3g. Click the "Standard Dual Channel PCI IDE Controller" and click Next.
3h. When the driver finishes installing, click OK.
4. Shut down the machine, remove the hard drive.
5. Transfer the hard drive to the new machine, hook it up.
6. On the new machine, in the system BIOS, make sure your IDE controller is in Legacy/IDE Emulation mode, NOT SATA/AHCI mode. (If you get a STOP 0x0000007B error/blue screen on the next bootup, then it isn't. Recheck your BIOS settings).
7. Your new machine should boot into the existing Windows XP installation. The Found New Hardware Wizard will run multiple times on the first bootup to install/reinstall a lot of system devices. Make sure you let it completely finish doing everything (may take several minutes). Also, XP may ask you to reactivate at this point. If so, call Microsoft and do it - it's no big deal, I've done it multiple times.


OK, now we're going to install drivers for all your new hardware.

8. Install the network drivers for the ASUS on-board networking from the ASUS CD.
9. Once the network is up and running, get on the Internet, download the latest chipset drivers from ASUS for this motherboard (or from Intel for the 975P chipset) and install them. This will also update the IDE drivers to the Intel-specific ones for the ICH8/ICH8R.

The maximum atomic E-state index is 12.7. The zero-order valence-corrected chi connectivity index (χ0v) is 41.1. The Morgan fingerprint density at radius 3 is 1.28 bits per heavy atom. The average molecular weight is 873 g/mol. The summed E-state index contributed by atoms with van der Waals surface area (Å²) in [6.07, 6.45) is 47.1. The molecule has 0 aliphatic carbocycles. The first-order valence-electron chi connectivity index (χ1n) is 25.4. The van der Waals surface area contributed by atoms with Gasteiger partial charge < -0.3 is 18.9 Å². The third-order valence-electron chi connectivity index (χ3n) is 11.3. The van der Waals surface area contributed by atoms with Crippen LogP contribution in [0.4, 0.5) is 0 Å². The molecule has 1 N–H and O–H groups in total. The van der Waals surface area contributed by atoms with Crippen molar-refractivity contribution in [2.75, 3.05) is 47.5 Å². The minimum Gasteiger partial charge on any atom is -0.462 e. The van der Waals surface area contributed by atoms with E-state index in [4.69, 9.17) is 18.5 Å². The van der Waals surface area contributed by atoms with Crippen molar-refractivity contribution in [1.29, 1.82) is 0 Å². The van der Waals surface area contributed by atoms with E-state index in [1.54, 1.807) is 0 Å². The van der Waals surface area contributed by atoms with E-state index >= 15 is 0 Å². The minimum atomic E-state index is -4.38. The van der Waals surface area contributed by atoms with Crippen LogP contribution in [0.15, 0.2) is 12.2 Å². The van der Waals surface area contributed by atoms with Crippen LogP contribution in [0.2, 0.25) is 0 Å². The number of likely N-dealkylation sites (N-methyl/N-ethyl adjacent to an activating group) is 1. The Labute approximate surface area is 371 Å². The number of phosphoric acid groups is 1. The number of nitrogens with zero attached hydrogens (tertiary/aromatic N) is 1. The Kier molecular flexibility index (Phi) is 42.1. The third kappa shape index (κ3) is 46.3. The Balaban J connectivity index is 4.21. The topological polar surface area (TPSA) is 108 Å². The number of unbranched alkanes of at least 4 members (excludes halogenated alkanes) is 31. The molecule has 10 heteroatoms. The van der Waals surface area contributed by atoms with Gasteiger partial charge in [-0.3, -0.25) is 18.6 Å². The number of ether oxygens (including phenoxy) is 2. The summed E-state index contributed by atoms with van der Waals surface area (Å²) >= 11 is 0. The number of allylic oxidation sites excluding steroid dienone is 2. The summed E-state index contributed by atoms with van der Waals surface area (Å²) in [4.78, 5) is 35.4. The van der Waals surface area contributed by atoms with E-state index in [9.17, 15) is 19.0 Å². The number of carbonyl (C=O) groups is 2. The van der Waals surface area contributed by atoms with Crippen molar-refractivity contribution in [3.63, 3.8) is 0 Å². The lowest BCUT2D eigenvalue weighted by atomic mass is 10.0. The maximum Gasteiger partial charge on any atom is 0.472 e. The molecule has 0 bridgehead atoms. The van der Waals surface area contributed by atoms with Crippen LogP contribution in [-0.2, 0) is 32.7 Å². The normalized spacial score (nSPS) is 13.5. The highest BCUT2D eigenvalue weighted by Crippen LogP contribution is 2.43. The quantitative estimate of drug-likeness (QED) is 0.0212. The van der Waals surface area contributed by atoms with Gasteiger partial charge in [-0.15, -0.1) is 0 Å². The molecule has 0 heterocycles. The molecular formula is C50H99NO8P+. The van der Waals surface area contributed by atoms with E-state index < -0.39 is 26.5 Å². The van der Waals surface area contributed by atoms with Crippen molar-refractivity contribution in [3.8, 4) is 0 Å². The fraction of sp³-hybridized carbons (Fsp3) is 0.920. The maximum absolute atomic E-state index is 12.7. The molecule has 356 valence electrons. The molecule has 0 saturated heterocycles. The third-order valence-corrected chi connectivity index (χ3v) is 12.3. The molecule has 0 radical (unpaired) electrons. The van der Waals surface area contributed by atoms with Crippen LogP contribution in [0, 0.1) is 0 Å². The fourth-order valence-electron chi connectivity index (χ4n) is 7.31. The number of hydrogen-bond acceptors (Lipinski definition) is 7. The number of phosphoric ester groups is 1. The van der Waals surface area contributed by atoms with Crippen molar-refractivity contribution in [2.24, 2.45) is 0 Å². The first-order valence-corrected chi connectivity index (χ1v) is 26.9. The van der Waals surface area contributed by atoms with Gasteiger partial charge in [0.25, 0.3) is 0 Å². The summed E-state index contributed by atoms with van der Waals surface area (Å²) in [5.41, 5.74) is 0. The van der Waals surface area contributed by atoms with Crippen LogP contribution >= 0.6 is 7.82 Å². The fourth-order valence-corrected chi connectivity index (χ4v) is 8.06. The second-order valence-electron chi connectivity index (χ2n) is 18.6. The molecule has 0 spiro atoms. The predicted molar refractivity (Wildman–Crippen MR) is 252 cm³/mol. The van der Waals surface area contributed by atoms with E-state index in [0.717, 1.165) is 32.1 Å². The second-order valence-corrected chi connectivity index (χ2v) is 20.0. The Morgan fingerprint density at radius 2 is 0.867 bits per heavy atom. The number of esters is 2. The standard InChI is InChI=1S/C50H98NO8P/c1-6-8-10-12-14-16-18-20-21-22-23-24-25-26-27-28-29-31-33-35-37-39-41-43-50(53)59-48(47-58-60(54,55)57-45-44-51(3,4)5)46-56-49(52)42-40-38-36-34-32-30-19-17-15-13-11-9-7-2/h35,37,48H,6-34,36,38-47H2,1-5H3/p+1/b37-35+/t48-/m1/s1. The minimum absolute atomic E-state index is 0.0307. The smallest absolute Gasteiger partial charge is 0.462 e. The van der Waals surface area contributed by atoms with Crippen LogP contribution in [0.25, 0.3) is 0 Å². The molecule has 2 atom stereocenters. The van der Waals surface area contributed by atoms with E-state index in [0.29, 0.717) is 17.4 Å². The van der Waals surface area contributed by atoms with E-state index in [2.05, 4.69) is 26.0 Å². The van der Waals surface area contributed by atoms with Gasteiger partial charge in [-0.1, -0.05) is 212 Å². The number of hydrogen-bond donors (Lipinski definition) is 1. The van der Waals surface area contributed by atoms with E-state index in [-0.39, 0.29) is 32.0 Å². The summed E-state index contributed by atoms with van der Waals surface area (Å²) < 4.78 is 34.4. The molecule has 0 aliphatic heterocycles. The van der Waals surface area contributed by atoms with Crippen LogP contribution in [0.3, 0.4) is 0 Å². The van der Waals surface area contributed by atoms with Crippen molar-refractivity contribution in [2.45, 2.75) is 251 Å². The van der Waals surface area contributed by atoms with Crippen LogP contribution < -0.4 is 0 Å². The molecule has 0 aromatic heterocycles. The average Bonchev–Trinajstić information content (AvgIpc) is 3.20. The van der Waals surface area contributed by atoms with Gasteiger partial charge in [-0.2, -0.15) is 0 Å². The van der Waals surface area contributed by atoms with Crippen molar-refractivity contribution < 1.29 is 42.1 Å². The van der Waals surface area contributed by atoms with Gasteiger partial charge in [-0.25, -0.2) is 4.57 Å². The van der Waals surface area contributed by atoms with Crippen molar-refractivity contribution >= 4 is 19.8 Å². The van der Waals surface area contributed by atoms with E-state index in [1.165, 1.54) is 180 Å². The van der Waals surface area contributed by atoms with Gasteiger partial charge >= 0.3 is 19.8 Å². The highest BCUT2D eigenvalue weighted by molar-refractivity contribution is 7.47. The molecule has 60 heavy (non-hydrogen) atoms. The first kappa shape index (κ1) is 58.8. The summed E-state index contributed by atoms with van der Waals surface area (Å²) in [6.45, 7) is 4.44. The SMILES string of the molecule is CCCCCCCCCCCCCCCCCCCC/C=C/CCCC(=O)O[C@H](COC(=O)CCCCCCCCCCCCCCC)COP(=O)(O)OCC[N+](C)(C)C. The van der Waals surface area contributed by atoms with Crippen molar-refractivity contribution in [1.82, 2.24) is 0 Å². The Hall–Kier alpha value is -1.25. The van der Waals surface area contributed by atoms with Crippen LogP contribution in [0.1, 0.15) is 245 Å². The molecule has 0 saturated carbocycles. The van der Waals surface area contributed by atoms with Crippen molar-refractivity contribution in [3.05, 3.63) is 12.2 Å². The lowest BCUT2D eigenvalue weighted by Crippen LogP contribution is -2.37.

10. Install drivers for the ATI video card.
11. Install drivers for the on-board sound.


And now, we'll do a cleanup procedure to remove all traces of the old hardware and drivers.

12. Open a command prompt, and type the following exactly as shown and hit enter:

set devmgr_show_nonpresent_devices=1

At the same command prompt, type the following exactly as shown and hit enter:

start devmgmt.msc

13. Device manager will open. In the "View" menu, select "Show Hidden Devices".
14. You will see devices listed under virtually every category that are light colored/transparent, indicating they are not present.
15. One by one, right-click each device that is light colored, and click "Uninstall", except for any devices listed under "Non Plug-And-Play Drivers". Do NOT touch anything under that category.
16. Close device manager and the command prompt. Restart.

You should now be running on your new hardware. If you now want to change the mass storage controller to SATA/AHCI mode, follow the procedure in the Hard Disk forum called "Switching Storage Controllers w/o Reinstalling Windows".

The reason I like this procedure over SysPrep is that SysPrep requires the mass storage controllers on the machines to be identical. This procedure allows you to move to a different mass storage controller provided that it can operate in IDE mode, even if the mass storage controller is a different manufacturer.
October 4, 2006 12:51:54 AM

20-30 hours? I can do a clean install in one evening down loading patches and all.
October 4, 2006 1:52:09 AM

I used to go through all the work to move a drive without re-installing, but I've found that a new instal is just as fast, when you know what you're doing. I just copy over my old user profile, any other directories that I've saved outside my own files, and then re-install applications
October 4, 2006 3:09:51 AM

Mobius...I was thinking about what you said and as long as I backup my important data I will just move the HD and see what happens. Worse comes to worse I can reinstall Windows AFTER I try it the way that sounds eaiser.
:wink:
October 4, 2006 9:29:59 AM

Quote:

XP is a very flexible OS and it is elementary to move it to a new box.


If that were true these forums would be empty( except the rants and raves)and an industry built around MS's faults and boundaries would collapse.
!